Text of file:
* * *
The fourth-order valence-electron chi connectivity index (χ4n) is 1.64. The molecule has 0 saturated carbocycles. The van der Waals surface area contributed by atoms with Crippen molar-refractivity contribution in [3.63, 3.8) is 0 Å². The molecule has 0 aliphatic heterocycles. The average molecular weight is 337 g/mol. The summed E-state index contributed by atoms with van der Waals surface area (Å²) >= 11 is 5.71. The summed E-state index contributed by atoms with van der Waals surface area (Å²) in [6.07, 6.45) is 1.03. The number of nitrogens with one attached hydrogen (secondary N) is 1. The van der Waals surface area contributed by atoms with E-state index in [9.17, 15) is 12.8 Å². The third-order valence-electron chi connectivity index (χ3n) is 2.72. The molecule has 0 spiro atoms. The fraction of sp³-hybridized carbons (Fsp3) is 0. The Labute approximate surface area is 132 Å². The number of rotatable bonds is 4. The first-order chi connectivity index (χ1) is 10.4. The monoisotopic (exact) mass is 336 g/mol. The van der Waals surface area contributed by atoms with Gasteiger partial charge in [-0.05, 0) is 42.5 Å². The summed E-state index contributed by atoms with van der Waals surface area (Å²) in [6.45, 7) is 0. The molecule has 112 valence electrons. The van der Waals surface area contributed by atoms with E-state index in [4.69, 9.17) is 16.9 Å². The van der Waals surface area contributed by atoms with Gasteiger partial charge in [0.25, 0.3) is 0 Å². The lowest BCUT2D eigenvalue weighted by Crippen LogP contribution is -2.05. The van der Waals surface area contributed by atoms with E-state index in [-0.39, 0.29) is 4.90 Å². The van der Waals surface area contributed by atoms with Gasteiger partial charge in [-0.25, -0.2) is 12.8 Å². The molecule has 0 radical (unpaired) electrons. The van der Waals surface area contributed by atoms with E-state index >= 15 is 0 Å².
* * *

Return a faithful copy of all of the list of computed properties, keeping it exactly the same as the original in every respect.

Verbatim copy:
The fourth-order valence-electron chi connectivity index (χ4n) is 1.64. The molecule has 0 saturated carbocycles. The van der Waals surface area contributed by atoms with Crippen molar-refractivity contribution in [3.63, 3.8) is 0 Å². The molecule has 0 aliphatic heterocycles. The average molecular weight is 337 g/mol. The summed E-state index contributed by atoms with van der Waals surface area (Å²) >= 11 is 5.71. The summed E-state index contributed by atoms with van der Waals surface area (Å²) in [6.07, 6.45) is 1.03. The number of nitrogens with one attached hydrogen (secondary N) is 1. The van der Waals surface area contributed by atoms with E-state index in [9.17, 15) is 12.8 Å². The third-order valence-electron chi connectivity index (χ3n) is 2.72. The molecule has 0 spiro atoms. The fraction of sp³-hybridized carbons (Fsp3) is 0. The Labute approximate surface area is 132 Å². The number of rotatable bonds is 4. The first-order chi connectivity index (χ1) is 10.4. The monoisotopic (exact) mass is 336 g/mol. The van der Waals surface area contributed by atoms with Gasteiger partial charge in [-0.05, 0) is 42.5 Å². The summed E-state index contributed by atoms with van der Waals surface area (Å²) in [6.45, 7) is 0. The molecule has 112 valence electrons. The van der Waals surface area contributed by atoms with E-state index in [4.69, 9.17) is 16.9 Å². The van der Waals surface area contributed by atoms with Gasteiger partial charge in [0.25, 0.3) is 0 Å². The lowest BCUT2D eigenvalue weighted by Crippen LogP contribution is -2.05. The van der Waals surface area contributed by atoms with E-state index in [-0.39, 0.29) is 4.90 Å². The van der Waals surface area contributed by atoms with Gasteiger partial charge in [-0.25, -0.2) is 12.8 Å². The molecule has 0 radical (unpaired) electrons. The van der Waals surface area contributed by atoms with E-state index >= 15 is 0 Å².